examines the wisdom of loyalty oaths as a legal institution in contemporary liberal democracies. First, using comparative analysis the Article highlights the growing global interest in loyalty oaths. Second, based upon historical evidence the Article explores the functions of loyalty oaths and assesses their role. Third, through using legal analysis the Article challenges the validity of loyalty oaths and identifies three fundamental concerns related to their content and form: the rule of law, freedom of conscience, and equality.
The Article reveals liberal concerns associated with the added value of the duty of "loyalty to the law" (allegiance), as distinct from the duty to "obey the law" (obedience). It presents an ongoing tension between loyalty and liberalism and argues that the more loyalty liberal democracies demand, the less liberal they become. The Article concludes that loyalty oaths yield high costs but have low benefits and suggests that liberal states should abandon them as a legal institution.Orgad comments
The Article explores one manifestation of loyalty in liberal philosophy and political practice—loyalty oaths for immigrants. In many democratic states, immigrants seeking to become citizens must take a loyalty oath. Although the content and form of the oath varies, its common feature is that it is mandatory—a prerequisite for citizenship. Loyalty oaths are particularly interesting because they are a unique platform to examine the interrelationship between constitutional law and immigration law. Oaths serve as a means for an immigrant to subscribe to the tenets of the community. However, before imposing an oath on newcomers, the community must define its tenets. The substance of the oath we demand of them is about us. Immigration policy, thus, echoes constitutional identity by mirroring not only the qualities that we value in others but also by reflecting what defines us.
At first glance, citizenship oaths do not raise serious problems of political philosophy. After all, an oath only entails reciting a few words in a public ceremony. However, a closer review reveals forceful reasons against the use of loyalty oaths in liberal societies. First, the duty of loyalty, imposed on naturalized persons, seeks to influence one's character traits, emotional attitudes, and internal beliefs; it requires more than just the liberal duty of conformity to the law. Second, the obligation to take a loyalty oath in order to secure citizenship may be seen to limit individual liberties of the oath-takers, infringe upon their freedom of conscience, and in fact discriminate against naturalized citizens compared to natural-born citizens, who never must take the oath. In spite of these strong claims against loyalty oats, the institution of the oath remains an understudied topic.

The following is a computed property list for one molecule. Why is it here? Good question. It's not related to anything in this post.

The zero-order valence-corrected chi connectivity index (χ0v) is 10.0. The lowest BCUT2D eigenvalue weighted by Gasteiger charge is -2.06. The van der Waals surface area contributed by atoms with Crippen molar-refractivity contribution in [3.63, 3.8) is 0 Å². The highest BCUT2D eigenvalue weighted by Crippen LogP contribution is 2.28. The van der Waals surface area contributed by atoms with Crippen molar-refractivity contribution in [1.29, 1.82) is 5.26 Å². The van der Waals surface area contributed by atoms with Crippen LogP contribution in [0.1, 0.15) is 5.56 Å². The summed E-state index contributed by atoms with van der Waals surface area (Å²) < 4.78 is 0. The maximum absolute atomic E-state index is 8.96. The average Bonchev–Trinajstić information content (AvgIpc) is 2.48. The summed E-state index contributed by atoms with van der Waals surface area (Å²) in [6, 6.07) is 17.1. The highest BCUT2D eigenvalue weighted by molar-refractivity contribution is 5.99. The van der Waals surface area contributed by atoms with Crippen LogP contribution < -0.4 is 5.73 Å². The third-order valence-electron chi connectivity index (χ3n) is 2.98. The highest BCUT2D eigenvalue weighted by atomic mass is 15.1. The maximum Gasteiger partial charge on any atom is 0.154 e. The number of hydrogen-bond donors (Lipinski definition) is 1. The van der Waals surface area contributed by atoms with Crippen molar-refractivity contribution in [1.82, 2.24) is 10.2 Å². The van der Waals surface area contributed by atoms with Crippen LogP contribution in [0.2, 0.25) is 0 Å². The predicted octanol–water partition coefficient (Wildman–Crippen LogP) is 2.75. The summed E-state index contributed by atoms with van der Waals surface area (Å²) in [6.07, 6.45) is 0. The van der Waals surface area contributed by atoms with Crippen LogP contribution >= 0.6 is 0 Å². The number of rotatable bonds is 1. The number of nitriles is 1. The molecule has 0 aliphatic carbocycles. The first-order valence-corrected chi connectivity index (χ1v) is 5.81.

The Article argues that the use of loyalty oaths is a symptom of a genuine problem in the liberal theory. In some forms, liberalism means to obey the law and otherwise be left alone. But stronger forms of liberalism further require belief in liberal values and institutions. The justification for requiring it is grounded on liberal itself—its being essential for upholding individual liberties. The challenge has always been how to preserve liberal values and institutions without crossing the liberal line into ‘indoctrination.’ However, when the benchmark of loyalty becomes belief rather than behavior, when it is faith rather than action, it gets close to the point of not being liberal, even if its goal is to keep liberalism alive. The more loyalty liberal democracies demand, the less liberal they become. When liberal democracies appeal to "loyalty to the law" (allegiance)—and not just "conformity with the law" (obedience)—they challenge liberalism itself. The Article concludes that loyalty oaths yield high costs but have low benefits and suggests abandoning them as a legal institution.
The Article proceeds as follows: Part I reveals a global trend in comparative immigration law—the growing appeal to loyalty oaths. Part II shows that modern law still embraces a duty of allegiance in addition to the general duty of obedience and explores the differences between them. Part III traces the functions of loyalty oaths and demonstrates that, regardless of the oath's historical purposes—being a form of social contract, political test, and nation-building symbol— its modern purpose is vague. Part IV presents three liberal problems raised by loyalty oaths: 1) they infringe upon the rule of law; 2) they violate freedom of conscience; and 3) they discriminate against naturalized citizens compared to natural-born citizens. Part V concludes.